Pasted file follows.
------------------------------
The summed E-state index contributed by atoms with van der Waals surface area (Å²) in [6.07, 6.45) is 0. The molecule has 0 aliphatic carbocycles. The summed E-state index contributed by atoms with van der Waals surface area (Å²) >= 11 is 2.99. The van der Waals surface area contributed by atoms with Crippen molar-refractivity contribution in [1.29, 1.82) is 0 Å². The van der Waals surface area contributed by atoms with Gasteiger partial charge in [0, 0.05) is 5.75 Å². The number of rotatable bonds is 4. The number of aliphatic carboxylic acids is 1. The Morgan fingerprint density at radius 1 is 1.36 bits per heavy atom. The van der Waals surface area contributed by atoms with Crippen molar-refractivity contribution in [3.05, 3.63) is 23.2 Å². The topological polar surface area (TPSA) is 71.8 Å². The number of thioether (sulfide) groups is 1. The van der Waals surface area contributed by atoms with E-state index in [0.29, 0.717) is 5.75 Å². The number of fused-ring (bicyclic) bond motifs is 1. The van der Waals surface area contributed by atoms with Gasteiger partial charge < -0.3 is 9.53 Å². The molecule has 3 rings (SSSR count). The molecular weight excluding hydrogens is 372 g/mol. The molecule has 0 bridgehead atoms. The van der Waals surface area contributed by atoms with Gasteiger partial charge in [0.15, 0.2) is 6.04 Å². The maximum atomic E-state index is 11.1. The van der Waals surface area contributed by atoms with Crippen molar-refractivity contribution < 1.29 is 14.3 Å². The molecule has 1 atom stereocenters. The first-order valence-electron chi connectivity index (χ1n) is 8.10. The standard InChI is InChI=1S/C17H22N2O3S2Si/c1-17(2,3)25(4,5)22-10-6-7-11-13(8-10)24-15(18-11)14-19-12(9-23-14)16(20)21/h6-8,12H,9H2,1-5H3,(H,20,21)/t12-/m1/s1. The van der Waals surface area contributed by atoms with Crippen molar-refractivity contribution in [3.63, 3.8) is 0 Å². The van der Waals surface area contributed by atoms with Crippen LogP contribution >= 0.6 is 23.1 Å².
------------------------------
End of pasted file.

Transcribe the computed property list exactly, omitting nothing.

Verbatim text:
The summed E-state index contributed by atoms with van der Waals surface area (Å²) in [6.07, 6.45) is 0. The molecule has 0 aliphatic carbocycles. The summed E-state index contributed by atoms with van der Waals surface area (Å²) >= 11 is 2.99. The van der Waals surface area contributed by atoms with Crippen molar-refractivity contribution in [1.29, 1.82) is 0 Å². The van der Waals surface area contributed by atoms with Gasteiger partial charge in [0, 0.05) is 5.75 Å². The number of rotatable bonds is 4. The number of aliphatic carboxylic acids is 1. The Morgan fingerprint density at radius 1 is 1.36 bits per heavy atom. The van der Waals surface area contributed by atoms with Crippen molar-refractivity contribution in [3.05, 3.63) is 23.2 Å². The topological polar surface area (TPSA) is 71.8 Å². The number of thioether (sulfide) groups is 1. The van der Waals surface area contributed by atoms with E-state index in [0.29, 0.717) is 5.75 Å². The number of fused-ring (bicyclic) bond motifs is 1. The van der Waals surface area contributed by atoms with Gasteiger partial charge < -0.3 is 9.53 Å². The molecule has 3 rings (SSSR count). The molecular weight excluding hydrogens is 372 g/mol. The molecule has 0 bridgehead atoms. The van der Waals surface area contributed by atoms with Gasteiger partial charge in [0.15, 0.2) is 6.04 Å². The maximum atomic E-state index is 11.1. The van der Waals surface area contributed by atoms with Crippen molar-refractivity contribution < 1.29 is 14.3 Å². The molecule has 1 atom stereocenters. The first-order valence-electron chi connectivity index (χ1n) is 8.10. The standard InChI is InChI=1S/C17H22N2O3S2Si/c1-17(2,3)25(4,5)22-10-6-7-11-13(8-10)24-15(18-11)14-19-12(9-23-14)16(20)21/h6-8,12H,9H2,1-5H3,(H,20,21)/t12-/m1/s1. The van der Waals surface area contributed by atoms with Crippen molar-refractivity contribution in [3.63, 3.8) is 0 Å². The van der Waals surface area contributed by atoms with Crippen LogP contribution >= 0.6 is 23.1 Å².